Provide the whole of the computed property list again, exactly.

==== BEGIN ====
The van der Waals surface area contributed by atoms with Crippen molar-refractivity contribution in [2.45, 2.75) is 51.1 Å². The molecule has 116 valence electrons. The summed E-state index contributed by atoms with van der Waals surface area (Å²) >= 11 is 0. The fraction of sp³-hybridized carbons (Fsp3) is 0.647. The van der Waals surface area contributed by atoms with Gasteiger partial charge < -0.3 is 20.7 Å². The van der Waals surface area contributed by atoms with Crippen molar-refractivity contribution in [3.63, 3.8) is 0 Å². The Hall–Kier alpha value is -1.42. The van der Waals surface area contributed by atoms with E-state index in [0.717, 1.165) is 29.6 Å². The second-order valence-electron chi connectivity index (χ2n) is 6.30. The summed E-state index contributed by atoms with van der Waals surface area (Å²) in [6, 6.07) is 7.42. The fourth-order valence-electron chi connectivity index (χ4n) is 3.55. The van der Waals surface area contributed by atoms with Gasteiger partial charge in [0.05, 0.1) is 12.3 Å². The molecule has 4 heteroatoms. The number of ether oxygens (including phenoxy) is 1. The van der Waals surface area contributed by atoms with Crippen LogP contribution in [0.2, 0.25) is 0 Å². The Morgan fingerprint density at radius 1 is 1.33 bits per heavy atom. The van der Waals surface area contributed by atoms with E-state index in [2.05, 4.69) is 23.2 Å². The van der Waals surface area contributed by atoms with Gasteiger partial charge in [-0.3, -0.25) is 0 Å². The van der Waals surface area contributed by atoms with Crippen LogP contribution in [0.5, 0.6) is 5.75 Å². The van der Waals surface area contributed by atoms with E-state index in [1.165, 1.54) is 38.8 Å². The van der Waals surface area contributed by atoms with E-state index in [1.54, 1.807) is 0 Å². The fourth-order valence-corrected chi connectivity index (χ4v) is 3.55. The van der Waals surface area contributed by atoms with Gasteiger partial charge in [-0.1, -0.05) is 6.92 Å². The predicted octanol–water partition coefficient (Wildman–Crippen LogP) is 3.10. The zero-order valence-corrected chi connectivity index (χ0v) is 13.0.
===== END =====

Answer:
The van der Waals surface area contributed by atoms with Crippen molar-refractivity contribution in [2.45, 2.75) is 51.1 Å². The molecule has 116 valence electrons. The summed E-state index contributed by atoms with van der Waals surface area (Å²) >= 11 is 0. The fraction of sp³-hybridized carbons (Fsp3) is 0.647. The van der Waals surface area contributed by atoms with Gasteiger partial charge < -0.3 is 20.7 Å². The van der Waals surface area contributed by atoms with Crippen molar-refractivity contribution in [3.63, 3.8) is 0 Å². The Hall–Kier alpha value is -1.42. The van der Waals surface area contributed by atoms with E-state index in [0.717, 1.165) is 29.6 Å². The second-order valence-electron chi connectivity index (χ2n) is 6.30. The summed E-state index contributed by atoms with van der Waals surface area (Å²) in [6, 6.07) is 7.42. The fourth-order valence-electron chi connectivity index (χ4n) is 3.55. The van der Waals surface area contributed by atoms with Gasteiger partial charge in [0.05, 0.1) is 12.3 Å². The molecule has 4 heteroatoms. The number of ether oxygens (including phenoxy) is 1. The van der Waals surface area contributed by atoms with Crippen LogP contribution in [0.2, 0.25) is 0 Å². The Morgan fingerprint density at radius 1 is 1.33 bits per heavy atom. The van der Waals surface area contributed by atoms with E-state index in [2.05, 4.69) is 23.2 Å². The van der Waals surface area contributed by atoms with Gasteiger partial charge in [-0.3, -0.25) is 0 Å². The van der Waals surface area contributed by atoms with Crippen LogP contribution in [0.5, 0.6) is 5.75 Å². The van der Waals surface area contributed by atoms with E-state index in [1.165, 1.54) is 38.8 Å². The van der Waals surface area contributed by atoms with E-state index in [1.54, 1.807) is 0 Å². The fourth-order valence-corrected chi connectivity index (χ4v) is 3.55. The van der Waals surface area contributed by atoms with Gasteiger partial charge in [-0.1, -0.05) is 6.92 Å². The predicted octanol–water partition coefficient (Wildman–Crippen LogP) is 3.10. The zero-order valence-corrected chi connectivity index (χ0v) is 13.0.